Click to enlargeThe Prospect Behind Us
Part 2, page 1

ILLUSTRATION: The drawing by Soun Vannithone, based on a painting of c 1950 by Robert Dodge, was commissioned for our cover to go with the second and concluding part of 'The Prospect Behind Us'. It shows the house at 3232 Prospect Avenue (now Prospect Street) in Georgetown, Washington DC, where Jane Davidson's family lived and from which she married Alan Davidson, thus bringing into being - although unwittingly, for many years were to pass before history unfolded this particular one among the myriad consequences of the event - the editorial team which would be responsible for PPC. It was this street name which, when a name had to be found in 1979 for the publishers of the new journal, provided the inspiration for 'Prospect Books'.

How It All Worked

Alan Davidson

In Part One of this essay the author described the history of Prospect Books, from 1979 to 1993, in terms of its publications - how we came to meet authors, how external factors and coincidences conspired to shape our publishing programme, and so on. In Part Two, he surveys the mechanics of the operation. How was it funded, organized, staffed; how were books sold; and so on.

When I attended a meeting in Santa Barbara, California, to set up the American Institute of Wine and Food and its journal and publishing programme, I quickly learned the conventional wisdom about what things have to be done first in such a situation: namely deciding how many millions of dollars have to be raised in advance of any activity, and appointing a firm of fund-raisers to attend to this.

It was fortunate that I was unaware of these requirements when Prospect Books was founded, otherwise nothing would have happened. We naively thought that if the ten partners each put the same amount into the kitty we ought to be able to manage. And, given the financial situation of Partner Six, our youngest daughter (Jennifer), we reckoned that this amount had to be £5.

Of course we needed premises. So we allocated part of a broom cupboard under the stairs in our house, plus a small table in an adjacent room and a box of file cards. That seemed to be sufficient and indeed was for quite a while. There were no utility bills, as the presence of this cuckoo in our nest (as it subsequently turned out to be) did not make any measurable difference to our consumption of electricity and most of the phone calls were to people I enjoyed chatting with anyway.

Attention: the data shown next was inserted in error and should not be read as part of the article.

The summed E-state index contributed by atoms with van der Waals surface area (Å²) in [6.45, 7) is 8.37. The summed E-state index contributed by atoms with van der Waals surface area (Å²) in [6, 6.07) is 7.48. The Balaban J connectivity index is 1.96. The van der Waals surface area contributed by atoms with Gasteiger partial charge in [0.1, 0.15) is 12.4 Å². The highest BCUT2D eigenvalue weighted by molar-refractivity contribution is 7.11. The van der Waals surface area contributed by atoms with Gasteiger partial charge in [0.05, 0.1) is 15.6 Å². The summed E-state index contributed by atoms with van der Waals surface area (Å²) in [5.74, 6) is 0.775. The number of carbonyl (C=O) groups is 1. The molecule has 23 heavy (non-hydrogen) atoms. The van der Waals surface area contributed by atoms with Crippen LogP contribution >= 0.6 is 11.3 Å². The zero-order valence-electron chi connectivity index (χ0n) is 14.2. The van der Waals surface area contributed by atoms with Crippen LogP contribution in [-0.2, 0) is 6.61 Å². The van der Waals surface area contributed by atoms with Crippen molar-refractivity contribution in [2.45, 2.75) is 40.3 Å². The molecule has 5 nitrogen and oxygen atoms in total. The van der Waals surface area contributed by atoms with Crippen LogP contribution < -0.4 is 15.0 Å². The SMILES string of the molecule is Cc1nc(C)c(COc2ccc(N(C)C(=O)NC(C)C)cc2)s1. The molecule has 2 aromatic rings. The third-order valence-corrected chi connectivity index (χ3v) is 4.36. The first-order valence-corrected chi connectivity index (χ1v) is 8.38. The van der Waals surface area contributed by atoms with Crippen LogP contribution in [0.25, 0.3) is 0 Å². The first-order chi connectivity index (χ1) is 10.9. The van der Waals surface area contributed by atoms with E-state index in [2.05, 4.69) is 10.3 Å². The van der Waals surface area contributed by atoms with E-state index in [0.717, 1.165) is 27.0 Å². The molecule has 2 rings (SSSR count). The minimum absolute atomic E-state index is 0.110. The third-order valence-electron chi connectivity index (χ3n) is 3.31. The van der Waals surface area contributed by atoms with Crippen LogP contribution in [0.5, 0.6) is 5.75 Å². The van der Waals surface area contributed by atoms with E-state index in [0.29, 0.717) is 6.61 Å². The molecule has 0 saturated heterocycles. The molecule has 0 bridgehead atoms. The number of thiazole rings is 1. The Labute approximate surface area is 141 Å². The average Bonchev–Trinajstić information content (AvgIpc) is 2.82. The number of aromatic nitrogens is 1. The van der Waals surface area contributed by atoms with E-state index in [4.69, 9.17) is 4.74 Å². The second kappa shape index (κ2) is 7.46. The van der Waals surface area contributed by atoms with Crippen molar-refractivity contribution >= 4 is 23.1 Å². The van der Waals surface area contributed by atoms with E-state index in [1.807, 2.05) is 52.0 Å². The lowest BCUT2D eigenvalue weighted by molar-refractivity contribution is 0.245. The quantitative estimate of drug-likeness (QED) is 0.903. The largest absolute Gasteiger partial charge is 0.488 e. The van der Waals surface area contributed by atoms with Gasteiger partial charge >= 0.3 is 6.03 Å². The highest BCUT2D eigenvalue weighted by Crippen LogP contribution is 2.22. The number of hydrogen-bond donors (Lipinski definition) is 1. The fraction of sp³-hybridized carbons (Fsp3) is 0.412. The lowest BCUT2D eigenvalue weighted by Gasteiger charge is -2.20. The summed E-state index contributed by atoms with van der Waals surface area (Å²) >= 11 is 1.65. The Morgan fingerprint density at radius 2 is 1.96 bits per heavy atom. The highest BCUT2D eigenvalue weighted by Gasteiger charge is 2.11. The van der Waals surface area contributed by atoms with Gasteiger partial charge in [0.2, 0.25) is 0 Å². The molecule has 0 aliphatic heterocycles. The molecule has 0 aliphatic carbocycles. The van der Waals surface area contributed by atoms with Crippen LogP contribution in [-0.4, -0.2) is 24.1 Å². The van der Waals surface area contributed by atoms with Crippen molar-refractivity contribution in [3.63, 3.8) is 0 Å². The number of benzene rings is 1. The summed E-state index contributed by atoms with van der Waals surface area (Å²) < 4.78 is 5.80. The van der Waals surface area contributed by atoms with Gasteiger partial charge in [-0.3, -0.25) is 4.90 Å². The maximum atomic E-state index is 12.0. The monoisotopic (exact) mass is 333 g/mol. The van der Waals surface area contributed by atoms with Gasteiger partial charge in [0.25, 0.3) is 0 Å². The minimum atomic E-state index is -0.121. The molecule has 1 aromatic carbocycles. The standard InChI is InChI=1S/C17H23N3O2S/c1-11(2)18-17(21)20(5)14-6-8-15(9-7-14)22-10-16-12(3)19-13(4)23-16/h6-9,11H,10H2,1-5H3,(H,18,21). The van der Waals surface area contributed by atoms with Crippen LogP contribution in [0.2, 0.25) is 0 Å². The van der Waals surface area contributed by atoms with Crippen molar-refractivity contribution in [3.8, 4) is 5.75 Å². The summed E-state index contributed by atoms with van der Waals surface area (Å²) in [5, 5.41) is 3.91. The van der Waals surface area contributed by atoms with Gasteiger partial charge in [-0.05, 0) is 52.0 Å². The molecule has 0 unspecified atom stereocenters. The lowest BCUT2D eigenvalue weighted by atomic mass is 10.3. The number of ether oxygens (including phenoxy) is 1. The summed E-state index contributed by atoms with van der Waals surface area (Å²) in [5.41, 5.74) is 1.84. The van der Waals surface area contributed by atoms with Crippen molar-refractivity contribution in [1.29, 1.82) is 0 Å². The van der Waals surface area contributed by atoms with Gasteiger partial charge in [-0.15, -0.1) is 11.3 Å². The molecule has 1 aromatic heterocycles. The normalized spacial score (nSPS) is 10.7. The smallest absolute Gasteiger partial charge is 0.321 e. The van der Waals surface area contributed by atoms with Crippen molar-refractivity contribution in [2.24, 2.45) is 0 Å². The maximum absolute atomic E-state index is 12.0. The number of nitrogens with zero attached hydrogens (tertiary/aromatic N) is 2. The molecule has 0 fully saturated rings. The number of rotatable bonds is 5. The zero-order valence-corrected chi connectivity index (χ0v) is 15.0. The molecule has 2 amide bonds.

By the time we needed to pay the printers for the first issue of PPC more than enough revenues had come in from subscribers. Had we stumbled on the secret of a no-capital-needed enterprise? So it seemed, but later on we discovered that publishing books did, eventually, need capital. For the record, a total of £25,000 was required by the time we passed our tenth anniversary.

To begin with, we did everything ourselves, ie my wife Jane and myself plus some daughterly help. Soon, however, we got ourselves paid help (Christine Adams was the pioneer here), starting with two hours a week and building up eventually to four days a week. Mary Gibbs was the first 'help' to work a half week, and a wonderful help she was, but she had met rather a good-looking explorer at the North Pole and went off to marry him. Felicia Freeland was with us next, fresh from anthropological studies in Indonesia, and distinguished herself by organising one of the first Oxford Symposia on Food History - including the keying in of many papers.

The Prospect Behind Us - Part 2, page 2

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